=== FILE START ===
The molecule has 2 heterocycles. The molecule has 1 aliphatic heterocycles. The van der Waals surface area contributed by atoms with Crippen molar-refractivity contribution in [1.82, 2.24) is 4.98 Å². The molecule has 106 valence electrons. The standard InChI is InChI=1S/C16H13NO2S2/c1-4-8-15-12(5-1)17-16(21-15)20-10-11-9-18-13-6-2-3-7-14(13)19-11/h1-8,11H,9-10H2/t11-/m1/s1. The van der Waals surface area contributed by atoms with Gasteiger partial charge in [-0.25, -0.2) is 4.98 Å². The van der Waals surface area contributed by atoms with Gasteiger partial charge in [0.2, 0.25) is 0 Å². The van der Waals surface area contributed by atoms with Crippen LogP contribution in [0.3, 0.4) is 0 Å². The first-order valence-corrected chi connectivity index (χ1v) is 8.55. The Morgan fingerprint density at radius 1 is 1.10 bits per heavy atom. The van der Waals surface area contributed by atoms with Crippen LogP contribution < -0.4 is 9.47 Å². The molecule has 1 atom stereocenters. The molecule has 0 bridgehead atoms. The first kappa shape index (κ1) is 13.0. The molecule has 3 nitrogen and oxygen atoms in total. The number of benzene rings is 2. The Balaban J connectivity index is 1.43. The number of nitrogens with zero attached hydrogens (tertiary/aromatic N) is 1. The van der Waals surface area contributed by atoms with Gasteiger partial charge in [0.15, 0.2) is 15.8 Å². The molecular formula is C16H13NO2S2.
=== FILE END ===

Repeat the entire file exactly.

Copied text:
The molecule has 2 heterocycles. The molecule has 1 aliphatic heterocycles. The van der Waals surface area contributed by atoms with Crippen molar-refractivity contribution in [1.82, 2.24) is 4.98 Å². The molecule has 106 valence electrons. The standard InChI is InChI=1S/C16H13NO2S2/c1-4-8-15-12(5-1)17-16(21-15)20-10-11-9-18-13-6-2-3-7-14(13)19-11/h1-8,11H,9-10H2/t11-/m1/s1. The van der Waals surface area contributed by atoms with Gasteiger partial charge in [-0.25, -0.2) is 4.98 Å². The van der Waals surface area contributed by atoms with Gasteiger partial charge in [0.2, 0.25) is 0 Å². The van der Waals surface area contributed by atoms with Crippen LogP contribution in [0.3, 0.4) is 0 Å². The first-order valence-corrected chi connectivity index (χ1v) is 8.55. The Morgan fingerprint density at radius 1 is 1.10 bits per heavy atom. The van der Waals surface area contributed by atoms with Crippen LogP contribution < -0.4 is 9.47 Å². The molecule has 1 atom stereocenters. The molecule has 0 bridgehead atoms. The first kappa shape index (κ1) is 13.0. The molecule has 3 nitrogen and oxygen atoms in total. The number of benzene rings is 2. The Balaban J connectivity index is 1.43. The number of nitrogens with zero attached hydrogens (tertiary/aromatic N) is 1. The van der Waals surface area contributed by atoms with Gasteiger partial charge in [0.15, 0.2) is 15.8 Å². The molecular formula is C16H13NO2S2.